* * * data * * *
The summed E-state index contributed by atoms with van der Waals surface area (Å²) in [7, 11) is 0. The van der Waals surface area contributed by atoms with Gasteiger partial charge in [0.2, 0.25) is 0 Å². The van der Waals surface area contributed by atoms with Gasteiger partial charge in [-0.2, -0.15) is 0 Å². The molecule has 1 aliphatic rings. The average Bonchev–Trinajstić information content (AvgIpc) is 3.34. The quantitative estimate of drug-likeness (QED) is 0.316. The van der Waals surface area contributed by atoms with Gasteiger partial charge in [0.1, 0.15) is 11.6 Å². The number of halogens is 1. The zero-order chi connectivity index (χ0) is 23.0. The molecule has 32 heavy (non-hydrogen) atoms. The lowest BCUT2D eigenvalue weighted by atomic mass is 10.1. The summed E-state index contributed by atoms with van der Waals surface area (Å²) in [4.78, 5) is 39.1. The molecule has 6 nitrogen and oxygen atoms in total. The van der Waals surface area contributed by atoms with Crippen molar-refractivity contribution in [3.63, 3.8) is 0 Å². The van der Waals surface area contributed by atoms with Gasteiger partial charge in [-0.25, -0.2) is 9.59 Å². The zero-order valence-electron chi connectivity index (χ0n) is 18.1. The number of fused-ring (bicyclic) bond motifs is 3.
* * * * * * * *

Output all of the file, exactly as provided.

The summed E-state index contributed by atoms with van der Waals surface area (Å²) in [7, 11) is 0. The van der Waals surface area contributed by atoms with Gasteiger partial charge in [0.2, 0.25) is 0 Å². The van der Waals surface area contributed by atoms with Gasteiger partial charge in [-0.2, -0.15) is 0 Å². The molecule has 1 aliphatic rings. The average Bonchev–Trinajstić information content (AvgIpc) is 3.34. The quantitative estimate of drug-likeness (QED) is 0.316. The van der Waals surface area contributed by atoms with Gasteiger partial charge in [0.1, 0.15) is 11.6 Å². The number of halogens is 1. The zero-order chi connectivity index (χ0) is 23.0. The molecule has 32 heavy (non-hydrogen) atoms. The lowest BCUT2D eigenvalue weighted by atomic mass is 10.1. The summed E-state index contributed by atoms with van der Waals surface area (Å²) in [4.78, 5) is 39.1. The molecule has 6 nitrogen and oxygen atoms in total. The van der Waals surface area contributed by atoms with Crippen molar-refractivity contribution in [3.63, 3.8) is 0 Å². The van der Waals surface area contributed by atoms with Gasteiger partial charge in [-0.25, -0.2) is 9.59 Å². The zero-order valence-electron chi connectivity index (χ0n) is 18.1. The number of fused-ring (bicyclic) bond motifs is 3.